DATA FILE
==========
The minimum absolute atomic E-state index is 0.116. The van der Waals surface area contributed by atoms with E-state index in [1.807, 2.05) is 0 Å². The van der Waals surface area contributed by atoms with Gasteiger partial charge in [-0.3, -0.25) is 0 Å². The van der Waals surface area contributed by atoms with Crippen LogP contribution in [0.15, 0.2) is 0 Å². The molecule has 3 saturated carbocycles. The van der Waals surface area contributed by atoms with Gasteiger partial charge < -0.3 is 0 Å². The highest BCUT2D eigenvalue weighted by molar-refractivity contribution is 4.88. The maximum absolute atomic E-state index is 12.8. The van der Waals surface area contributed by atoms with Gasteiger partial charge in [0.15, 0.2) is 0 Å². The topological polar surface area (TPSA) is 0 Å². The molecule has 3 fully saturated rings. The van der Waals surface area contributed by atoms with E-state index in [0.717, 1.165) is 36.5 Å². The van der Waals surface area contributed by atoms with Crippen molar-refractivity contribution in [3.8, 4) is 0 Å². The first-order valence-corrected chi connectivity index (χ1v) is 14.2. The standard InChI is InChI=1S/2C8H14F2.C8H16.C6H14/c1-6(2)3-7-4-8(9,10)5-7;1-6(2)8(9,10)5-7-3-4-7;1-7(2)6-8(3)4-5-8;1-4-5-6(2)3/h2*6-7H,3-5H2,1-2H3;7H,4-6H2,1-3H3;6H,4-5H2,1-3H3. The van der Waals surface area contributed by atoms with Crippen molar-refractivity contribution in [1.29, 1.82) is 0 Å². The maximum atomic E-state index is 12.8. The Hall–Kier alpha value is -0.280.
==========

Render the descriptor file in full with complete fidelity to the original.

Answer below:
The minimum absolute atomic E-state index is 0.116. The van der Waals surface area contributed by atoms with E-state index in [1.807, 2.05) is 0 Å². The van der Waals surface area contributed by atoms with Gasteiger partial charge in [-0.3, -0.25) is 0 Å². The van der Waals surface area contributed by atoms with Crippen LogP contribution in [0.15, 0.2) is 0 Å². The molecule has 3 saturated carbocycles. The van der Waals surface area contributed by atoms with Gasteiger partial charge < -0.3 is 0 Å². The highest BCUT2D eigenvalue weighted by molar-refractivity contribution is 4.88. The maximum absolute atomic E-state index is 12.8. The van der Waals surface area contributed by atoms with Gasteiger partial charge in [0.15, 0.2) is 0 Å². The topological polar surface area (TPSA) is 0 Å². The molecule has 3 fully saturated rings. The van der Waals surface area contributed by atoms with E-state index in [0.717, 1.165) is 36.5 Å². The van der Waals surface area contributed by atoms with Crippen molar-refractivity contribution in [3.8, 4) is 0 Å². The first-order valence-corrected chi connectivity index (χ1v) is 14.2. The standard InChI is InChI=1S/2C8H14F2.C8H16.C6H14/c1-6(2)3-7-4-8(9,10)5-7;1-6(2)8(9,10)5-7-3-4-7;1-7(2)6-8(3)4-5-8;1-4-5-6(2)3/h2*6-7H,3-5H2,1-2H3;7H,4-6H2,1-3H3;6H,4-5H2,1-3H3. The van der Waals surface area contributed by atoms with Crippen molar-refractivity contribution in [1.29, 1.82) is 0 Å². The maximum atomic E-state index is 12.8. The Hall–Kier alpha value is -0.280.